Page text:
Even though this law has been approved in Georgia since 2006, many people may not be aware of the benefits of Direct Access. The purpose of today’s post is to tell you a little bit more on this topic and help you understand your options better.
What is Direct Access?
Direct Access allows patients to go directly to a physical therapists for treatment, without having to wait for a referral from their physician.
Georgia was the 41st state to pass ‘direct access’ legislation (HB 801) in April 2006, opening the doors for consumers to have more control of their healthcare needs.
So what does this really mean?
It means that you can get evaluated and treated by a physical therapist sooner, which may result in better outcomes, lower costs, and less frustration about your recovery time. No doctor’s referral needed.
Many managed care and insurance companies don’t have requirements for a referral for physical therapy because they now recognize the cost savings and improved access to care. Don’t assume that there is a referral requirement, but instead check your contract or payer policy to be sure. Also verify what your insurance company covers before you pay out of pocket.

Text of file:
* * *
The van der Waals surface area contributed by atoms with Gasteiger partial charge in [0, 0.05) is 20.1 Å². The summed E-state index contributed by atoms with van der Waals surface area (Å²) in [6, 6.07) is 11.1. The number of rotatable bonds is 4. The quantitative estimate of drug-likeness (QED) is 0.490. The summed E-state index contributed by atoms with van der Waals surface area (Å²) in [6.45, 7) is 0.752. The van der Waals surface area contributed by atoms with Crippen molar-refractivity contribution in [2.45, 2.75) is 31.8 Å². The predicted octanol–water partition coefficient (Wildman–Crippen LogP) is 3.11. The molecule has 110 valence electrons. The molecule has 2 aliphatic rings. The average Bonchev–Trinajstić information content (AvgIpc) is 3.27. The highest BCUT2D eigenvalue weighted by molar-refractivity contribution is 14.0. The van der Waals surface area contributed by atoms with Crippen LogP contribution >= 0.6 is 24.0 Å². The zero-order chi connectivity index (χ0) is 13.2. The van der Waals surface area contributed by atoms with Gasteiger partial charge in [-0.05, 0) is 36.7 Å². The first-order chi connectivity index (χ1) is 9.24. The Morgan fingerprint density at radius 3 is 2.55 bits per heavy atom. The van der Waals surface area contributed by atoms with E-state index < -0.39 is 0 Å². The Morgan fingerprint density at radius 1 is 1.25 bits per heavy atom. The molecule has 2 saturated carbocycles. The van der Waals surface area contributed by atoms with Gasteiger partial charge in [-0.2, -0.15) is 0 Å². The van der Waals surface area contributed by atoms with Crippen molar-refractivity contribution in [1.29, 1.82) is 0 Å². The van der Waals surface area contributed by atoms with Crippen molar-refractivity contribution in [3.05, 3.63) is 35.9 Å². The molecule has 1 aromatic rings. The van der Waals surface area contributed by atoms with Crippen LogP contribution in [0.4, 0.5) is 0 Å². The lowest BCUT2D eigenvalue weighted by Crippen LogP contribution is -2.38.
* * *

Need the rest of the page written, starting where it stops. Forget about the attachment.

What is included in Direct Access in Georgia?
- Physical therapy services for fitness, wellness and prevention not related to the treatment of an injury or ailment.
- Return within 60 days of discharge of physical therapy for previously diagnosed and received treatment/services for problems related to an initial referral for therapy.
Note: In case of an injury or illness we can do an assessment and give advice accordingly.
What is required of your physical therapist?
- Physical therapists are licensed professionals, accredited by physical therapy programs at university level, who have at least two years of practical experience.
- They are trained in examination, diagnosis, treatment and rehabilitation of clients with functional limitations, impairments or disabilities.
- If there is no reasonable progress within a specific amount of time, the therapist will refer you to a physician or appropriate specialist.
Sources: American Physical Therapy Association & Physical Therapy Association of Georgia.
Please call us if you have any questions or post your comments below.